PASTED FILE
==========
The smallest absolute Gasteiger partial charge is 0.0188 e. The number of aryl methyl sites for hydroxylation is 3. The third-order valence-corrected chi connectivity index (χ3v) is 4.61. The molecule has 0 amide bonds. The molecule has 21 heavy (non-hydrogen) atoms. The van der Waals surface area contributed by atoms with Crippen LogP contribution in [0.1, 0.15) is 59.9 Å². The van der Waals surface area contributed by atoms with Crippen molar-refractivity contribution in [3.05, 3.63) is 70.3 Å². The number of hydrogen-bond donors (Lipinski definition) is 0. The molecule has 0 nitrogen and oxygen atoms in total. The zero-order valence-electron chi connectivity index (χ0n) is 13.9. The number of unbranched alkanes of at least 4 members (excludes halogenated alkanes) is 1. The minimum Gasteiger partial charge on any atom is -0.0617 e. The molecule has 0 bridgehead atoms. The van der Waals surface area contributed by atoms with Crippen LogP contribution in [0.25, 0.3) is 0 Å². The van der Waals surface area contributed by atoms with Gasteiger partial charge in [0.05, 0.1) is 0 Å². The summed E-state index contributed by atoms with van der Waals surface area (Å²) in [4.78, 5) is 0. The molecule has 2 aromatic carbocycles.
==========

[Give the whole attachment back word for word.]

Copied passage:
The smallest absolute Gasteiger partial charge is 0.0188 e. The number of aryl methyl sites for hydroxylation is 3. The third-order valence-corrected chi connectivity index (χ3v) is 4.61. The molecule has 0 amide bonds. The molecule has 21 heavy (non-hydrogen) atoms. The van der Waals surface area contributed by atoms with Crippen LogP contribution in [0.1, 0.15) is 59.9 Å². The van der Waals surface area contributed by atoms with Crippen molar-refractivity contribution in [3.05, 3.63) is 70.3 Å². The number of hydrogen-bond donors (Lipinski definition) is 0. The molecule has 0 nitrogen and oxygen atoms in total. The zero-order valence-electron chi connectivity index (χ0n) is 13.9. The number of unbranched alkanes of at least 4 members (excludes halogenated alkanes) is 1. The minimum Gasteiger partial charge on any atom is -0.0617 e. The molecule has 0 bridgehead atoms. The van der Waals surface area contributed by atoms with Crippen LogP contribution in [0.25, 0.3) is 0 Å². The van der Waals surface area contributed by atoms with Gasteiger partial charge in [0.05, 0.1) is 0 Å². The summed E-state index contributed by atoms with van der Waals surface area (Å²) in [4.78, 5) is 0. The molecule has 2 aromatic carbocycles.